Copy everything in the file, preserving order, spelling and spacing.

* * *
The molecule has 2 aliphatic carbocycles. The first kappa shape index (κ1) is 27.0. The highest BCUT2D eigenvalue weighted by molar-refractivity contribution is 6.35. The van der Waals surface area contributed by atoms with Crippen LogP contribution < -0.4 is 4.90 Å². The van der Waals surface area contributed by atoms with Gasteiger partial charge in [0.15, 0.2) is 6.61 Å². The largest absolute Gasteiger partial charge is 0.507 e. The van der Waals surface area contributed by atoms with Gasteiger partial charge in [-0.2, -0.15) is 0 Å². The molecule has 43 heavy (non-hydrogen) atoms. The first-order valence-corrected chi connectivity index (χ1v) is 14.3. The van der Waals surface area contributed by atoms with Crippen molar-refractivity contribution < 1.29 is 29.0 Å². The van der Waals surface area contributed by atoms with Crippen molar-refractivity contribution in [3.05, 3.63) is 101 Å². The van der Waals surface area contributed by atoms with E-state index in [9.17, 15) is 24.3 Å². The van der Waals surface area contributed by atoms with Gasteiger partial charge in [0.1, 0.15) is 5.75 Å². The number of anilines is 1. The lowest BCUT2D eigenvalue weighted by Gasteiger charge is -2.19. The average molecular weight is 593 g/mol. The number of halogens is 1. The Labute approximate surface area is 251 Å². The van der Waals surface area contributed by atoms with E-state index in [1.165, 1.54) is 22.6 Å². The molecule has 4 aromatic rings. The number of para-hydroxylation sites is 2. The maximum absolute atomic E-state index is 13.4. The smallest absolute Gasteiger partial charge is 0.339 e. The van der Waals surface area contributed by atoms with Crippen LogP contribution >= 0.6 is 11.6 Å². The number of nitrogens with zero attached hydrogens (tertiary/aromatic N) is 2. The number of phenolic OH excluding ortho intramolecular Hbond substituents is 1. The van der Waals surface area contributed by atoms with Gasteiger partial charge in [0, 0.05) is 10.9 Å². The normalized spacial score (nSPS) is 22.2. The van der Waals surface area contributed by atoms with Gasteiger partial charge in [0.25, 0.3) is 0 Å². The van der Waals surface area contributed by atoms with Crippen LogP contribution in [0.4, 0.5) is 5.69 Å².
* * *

The molecule has 2 aliphatic carbocycles. The first kappa shape index (κ1) is 27.0. The highest BCUT2D eigenvalue weighted by molar-refractivity contribution is 6.35. The van der Waals surface area contributed by atoms with Crippen LogP contribution < -0.4 is 4.90 Å². The van der Waals surface area contributed by atoms with Gasteiger partial charge in [0.15, 0.2) is 6.61 Å². The largest absolute Gasteiger partial charge is 0.507 e. The van der Waals surface area contributed by atoms with Gasteiger partial charge in [-0.2, -0.15) is 0 Å². The molecule has 43 heavy (non-hydrogen) atoms. The first-order valence-corrected chi connectivity index (χ1v) is 14.3. The van der Waals surface area contributed by atoms with Crippen molar-refractivity contribution < 1.29 is 29.0 Å². The van der Waals surface area contributed by atoms with Crippen molar-refractivity contribution in [3.05, 3.63) is 101 Å². The van der Waals surface area contributed by atoms with E-state index in [9.17, 15) is 24.3 Å². The van der Waals surface area contributed by atoms with Gasteiger partial charge in [0.1, 0.15) is 5.75 Å². The number of anilines is 1. The lowest BCUT2D eigenvalue weighted by Gasteiger charge is -2.19. The average molecular weight is 593 g/mol. The number of halogens is 1. The Labute approximate surface area is 251 Å². The van der Waals surface area contributed by atoms with E-state index in [1.165, 1.54) is 22.6 Å². The molecule has 4 aromatic rings. The number of para-hydroxylation sites is 2. The maximum absolute atomic E-state index is 13.4. The smallest absolute Gasteiger partial charge is 0.339 e. The van der Waals surface area contributed by atoms with Crippen LogP contribution >= 0.6 is 11.6 Å². The number of nitrogens with zero attached hydrogens (tertiary/aromatic N) is 2. The number of phenolic OH excluding ortho intramolecular Hbond substituents is 1. The van der Waals surface area contributed by atoms with Gasteiger partial charge in [0, 0.05) is 10.9 Å². The normalized spacial score (nSPS) is 22.2. The van der Waals surface area contributed by atoms with Gasteiger partial charge in [0.25, 0.3) is 0 Å². The van der Waals surface area contributed by atoms with Crippen LogP contribution in [0.4, 0.5) is 5.69 Å².